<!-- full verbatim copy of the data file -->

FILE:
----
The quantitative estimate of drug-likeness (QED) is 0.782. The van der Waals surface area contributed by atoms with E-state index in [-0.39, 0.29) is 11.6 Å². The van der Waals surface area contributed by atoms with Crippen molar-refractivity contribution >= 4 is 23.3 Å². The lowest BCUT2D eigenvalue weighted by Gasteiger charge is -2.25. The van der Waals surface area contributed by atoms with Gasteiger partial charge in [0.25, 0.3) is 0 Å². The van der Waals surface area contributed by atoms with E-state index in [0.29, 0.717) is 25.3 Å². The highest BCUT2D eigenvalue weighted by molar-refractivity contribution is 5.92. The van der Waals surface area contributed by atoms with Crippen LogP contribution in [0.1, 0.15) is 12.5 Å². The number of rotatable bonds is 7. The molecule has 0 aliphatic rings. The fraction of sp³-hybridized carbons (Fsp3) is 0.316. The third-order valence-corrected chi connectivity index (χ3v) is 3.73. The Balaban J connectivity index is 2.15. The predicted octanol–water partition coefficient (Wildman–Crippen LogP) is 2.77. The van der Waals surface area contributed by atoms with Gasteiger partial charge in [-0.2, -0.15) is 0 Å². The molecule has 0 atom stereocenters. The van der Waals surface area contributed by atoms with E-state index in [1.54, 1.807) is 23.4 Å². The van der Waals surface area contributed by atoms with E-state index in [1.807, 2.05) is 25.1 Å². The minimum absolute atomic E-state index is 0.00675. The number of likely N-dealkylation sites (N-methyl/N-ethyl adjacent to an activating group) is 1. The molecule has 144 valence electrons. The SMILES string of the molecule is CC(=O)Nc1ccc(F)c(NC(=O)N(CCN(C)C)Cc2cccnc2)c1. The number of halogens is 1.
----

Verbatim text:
The quantitative estimate of drug-likeness (QED) is 0.782. The van der Waals surface area contributed by atoms with E-state index in [-0.39, 0.29) is 11.6 Å². The van der Waals surface area contributed by atoms with Crippen molar-refractivity contribution >= 4 is 23.3 Å². The lowest BCUT2D eigenvalue weighted by Gasteiger charge is -2.25. The van der Waals surface area contributed by atoms with Gasteiger partial charge in [0.25, 0.3) is 0 Å². The van der Waals surface area contributed by atoms with E-state index in [0.29, 0.717) is 25.3 Å². The highest BCUT2D eigenvalue weighted by molar-refractivity contribution is 5.92. The van der Waals surface area contributed by atoms with Crippen LogP contribution in [0.1, 0.15) is 12.5 Å². The number of rotatable bonds is 7. The molecule has 0 aliphatic rings. The fraction of sp³-hybridized carbons (Fsp3) is 0.316. The third-order valence-corrected chi connectivity index (χ3v) is 3.73. The Balaban J connectivity index is 2.15. The predicted octanol–water partition coefficient (Wildman–Crippen LogP) is 2.77. The van der Waals surface area contributed by atoms with Gasteiger partial charge in [-0.2, -0.15) is 0 Å². The molecule has 0 atom stereocenters. The van der Waals surface area contributed by atoms with E-state index in [1.54, 1.807) is 23.4 Å². The van der Waals surface area contributed by atoms with E-state index in [1.807, 2.05) is 25.1 Å². The minimum absolute atomic E-state index is 0.00675. The number of likely N-dealkylation sites (N-methyl/N-ethyl adjacent to an activating group) is 1. The molecule has 144 valence electrons. The SMILES string of the molecule is CC(=O)Nc1ccc(F)c(NC(=O)N(CCN(C)C)Cc2cccnc2)c1. The number of halogens is 1.